3 stars (out of 4)
Katie Holmes. Minka Kelly. Jeanne Tripplehorn. Sarah Michelle Gellar. Ginnifer Goodwin.
These are just some of the actresses who have played former first lady Jacqueline Kennedy Onassis.
Natalie Portman is the first one to truly inhabit her.
She delivers her most memorable role since Black Swan in the much-buzzed-about drama and quasi-biopic, Jackie. Though not an ideal physical match, and, standing at 5-foot-3, she’s nearly a half-foot shorter than the icon, the performance will surely stand tall come awards season. The movie recently premiered at the Toronto International Film Festival and will be released by the end of the year.
This is not a Jackie who withers in the background as her husband, John F. Kennedy, ascends to the presidency and then is assassinated. Nor is she an enigmatic glamour icon in her trademark Chanel suit and oversized sunglasses. For the first time in ages (possibly ever?), she is depicted as a flesh-and-blood woman grieving her husband — as well the end of her fairy-tale Camelot life.
The framework is simple (if a bit of a copout): At the end of 1963, Jackie gives an interview to a journalist (Billy Crudup) from her home base in Hyannis Port, Massachusetts. In between puffs of a cigarette, she gives her perspective of that horrible day in American history and its chaotic aftermath. Judging by the weary look in her eyes and the arched tone of voice, it’s hard to believe that she is just 34 years old.
This is not a standard history book–like flashback. First we hear bullets piercing the black air. Then director Pablo Larrain cuts straight to a close-up of a sobbing Jackie in an airplane bathroom shaking violently as she tries to wipe her husband’s blood off her face. (The beautiful and haunting score adds to the heightened emotion.) In the next few hours, she must watch solemnly as Lyndon B. Johnson is sworn is as president, tell her two children that their father is not coming home from Dallas (“He’s with your brother Patrick in heaven”) and organize her husband’s official goodbye in the manner in which he deserves.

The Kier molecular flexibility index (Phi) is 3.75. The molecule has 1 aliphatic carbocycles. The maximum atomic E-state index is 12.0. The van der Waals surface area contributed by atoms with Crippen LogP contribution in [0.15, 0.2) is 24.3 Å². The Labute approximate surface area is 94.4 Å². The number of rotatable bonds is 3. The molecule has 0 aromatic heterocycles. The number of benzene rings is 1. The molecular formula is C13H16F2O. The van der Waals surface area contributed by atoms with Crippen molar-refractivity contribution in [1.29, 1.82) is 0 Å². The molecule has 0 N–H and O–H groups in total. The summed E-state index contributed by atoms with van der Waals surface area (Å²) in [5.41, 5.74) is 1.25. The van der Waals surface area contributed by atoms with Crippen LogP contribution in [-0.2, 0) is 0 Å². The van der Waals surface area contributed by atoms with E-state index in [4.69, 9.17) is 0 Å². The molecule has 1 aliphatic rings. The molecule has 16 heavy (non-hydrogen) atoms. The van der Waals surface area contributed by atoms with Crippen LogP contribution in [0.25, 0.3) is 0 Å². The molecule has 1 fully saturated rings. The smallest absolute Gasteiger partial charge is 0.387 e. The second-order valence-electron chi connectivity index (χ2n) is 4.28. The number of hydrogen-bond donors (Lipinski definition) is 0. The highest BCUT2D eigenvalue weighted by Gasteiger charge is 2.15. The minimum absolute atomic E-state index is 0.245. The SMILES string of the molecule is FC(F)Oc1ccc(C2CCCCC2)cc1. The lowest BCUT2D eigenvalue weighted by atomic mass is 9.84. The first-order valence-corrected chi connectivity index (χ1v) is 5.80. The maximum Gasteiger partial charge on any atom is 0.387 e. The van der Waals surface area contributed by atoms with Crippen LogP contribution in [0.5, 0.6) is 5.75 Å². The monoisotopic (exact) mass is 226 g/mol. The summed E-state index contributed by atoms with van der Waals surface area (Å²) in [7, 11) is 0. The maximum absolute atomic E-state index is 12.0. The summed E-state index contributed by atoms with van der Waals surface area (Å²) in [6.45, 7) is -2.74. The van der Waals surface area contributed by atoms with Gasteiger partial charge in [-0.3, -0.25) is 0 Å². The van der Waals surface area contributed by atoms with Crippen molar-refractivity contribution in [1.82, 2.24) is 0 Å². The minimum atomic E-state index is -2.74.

Though the information here isn’t terribly groundbreaking, Larrain has the vision to present Jackie’s turmoil almost like an upscale horror movie. With every passing moment, her life is slipping away and nobody can help make the pain go away. Certainly not her brother-in-law, Robert (Peter Sarsgaard), who tries in vain to shield her from the news that JFK’s shooter, Lee Harvey Oswald, was killed. The Johnsons and their staff, meanwhile, gently request that she and her children move out of the White House.
It’s up to Jackie to summon her strength and persevere through the madness. And it’s up to Portman to carry the movie during its most superfluous scenes. (There’s a lot of talk devoted to how to plan a state funeral.) For much of the movie, Jackie is alone in a room — in the master bedroom taking off her blood-stained pantyhose, practicing her TV tour of the White House in 1961, readying herself for the burial. Portman has the screen presence to make those moments more captivating than they ought to be. If anything, the silence is devastatingly impactful: When Portman speaks in that demure New England dialect, she tends to come off too mannered. With every dropped “R,” it becomes obvious Portman is trying very, very hard to be someone she’s not.
Throughout her life, Jacqueline Kennedy tried in vain to hide herself. She’s still a mysterious figure. At least Portman has lifted the veil enough for us to get a peek.
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